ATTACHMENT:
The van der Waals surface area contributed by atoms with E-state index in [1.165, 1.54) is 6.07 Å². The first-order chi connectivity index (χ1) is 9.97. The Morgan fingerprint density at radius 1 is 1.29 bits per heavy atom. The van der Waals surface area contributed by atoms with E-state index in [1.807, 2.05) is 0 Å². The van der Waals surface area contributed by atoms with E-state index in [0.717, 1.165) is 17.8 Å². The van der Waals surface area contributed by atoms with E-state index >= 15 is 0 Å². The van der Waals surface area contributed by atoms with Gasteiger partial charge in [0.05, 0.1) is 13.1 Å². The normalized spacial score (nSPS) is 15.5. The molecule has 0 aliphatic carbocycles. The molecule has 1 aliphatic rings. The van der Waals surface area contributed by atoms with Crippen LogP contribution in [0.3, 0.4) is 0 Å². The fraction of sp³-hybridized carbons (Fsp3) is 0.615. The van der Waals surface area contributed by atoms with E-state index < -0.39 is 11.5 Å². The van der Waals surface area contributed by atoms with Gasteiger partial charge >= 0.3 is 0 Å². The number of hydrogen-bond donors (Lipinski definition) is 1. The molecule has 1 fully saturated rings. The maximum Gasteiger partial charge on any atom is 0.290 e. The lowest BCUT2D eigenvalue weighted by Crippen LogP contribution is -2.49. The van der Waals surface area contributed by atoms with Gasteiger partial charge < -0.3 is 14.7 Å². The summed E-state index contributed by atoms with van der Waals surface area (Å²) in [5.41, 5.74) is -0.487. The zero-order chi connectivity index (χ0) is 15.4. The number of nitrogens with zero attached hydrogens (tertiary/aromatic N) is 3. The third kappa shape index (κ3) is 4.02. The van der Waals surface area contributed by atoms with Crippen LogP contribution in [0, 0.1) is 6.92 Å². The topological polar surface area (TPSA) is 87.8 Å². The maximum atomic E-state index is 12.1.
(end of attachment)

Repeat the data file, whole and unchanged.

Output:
The van der Waals surface area contributed by atoms with E-state index in [1.165, 1.54) is 6.07 Å². The first-order chi connectivity index (χ1) is 9.97. The Morgan fingerprint density at radius 1 is 1.29 bits per heavy atom. The van der Waals surface area contributed by atoms with E-state index in [1.807, 2.05) is 0 Å². The van der Waals surface area contributed by atoms with E-state index in [0.717, 1.165) is 17.8 Å². The van der Waals surface area contributed by atoms with E-state index >= 15 is 0 Å². The van der Waals surface area contributed by atoms with Gasteiger partial charge in [0.05, 0.1) is 13.1 Å². The normalized spacial score (nSPS) is 15.5. The molecule has 0 aliphatic carbocycles. The molecule has 1 aliphatic rings. The van der Waals surface area contributed by atoms with Crippen LogP contribution in [0.3, 0.4) is 0 Å². The fraction of sp³-hybridized carbons (Fsp3) is 0.615. The van der Waals surface area contributed by atoms with E-state index < -0.39 is 11.5 Å². The van der Waals surface area contributed by atoms with Gasteiger partial charge >= 0.3 is 0 Å². The number of hydrogen-bond donors (Lipinski definition) is 1. The molecule has 1 fully saturated rings. The maximum Gasteiger partial charge on any atom is 0.290 e. The lowest BCUT2D eigenvalue weighted by Crippen LogP contribution is -2.49. The van der Waals surface area contributed by atoms with Gasteiger partial charge < -0.3 is 14.7 Å². The summed E-state index contributed by atoms with van der Waals surface area (Å²) in [5.41, 5.74) is -0.487. The zero-order chi connectivity index (χ0) is 15.4. The number of nitrogens with zero attached hydrogens (tertiary/aromatic N) is 3. The third kappa shape index (κ3) is 4.02. The van der Waals surface area contributed by atoms with Crippen LogP contribution in [0, 0.1) is 6.92 Å². The topological polar surface area (TPSA) is 87.8 Å². The maximum atomic E-state index is 12.1.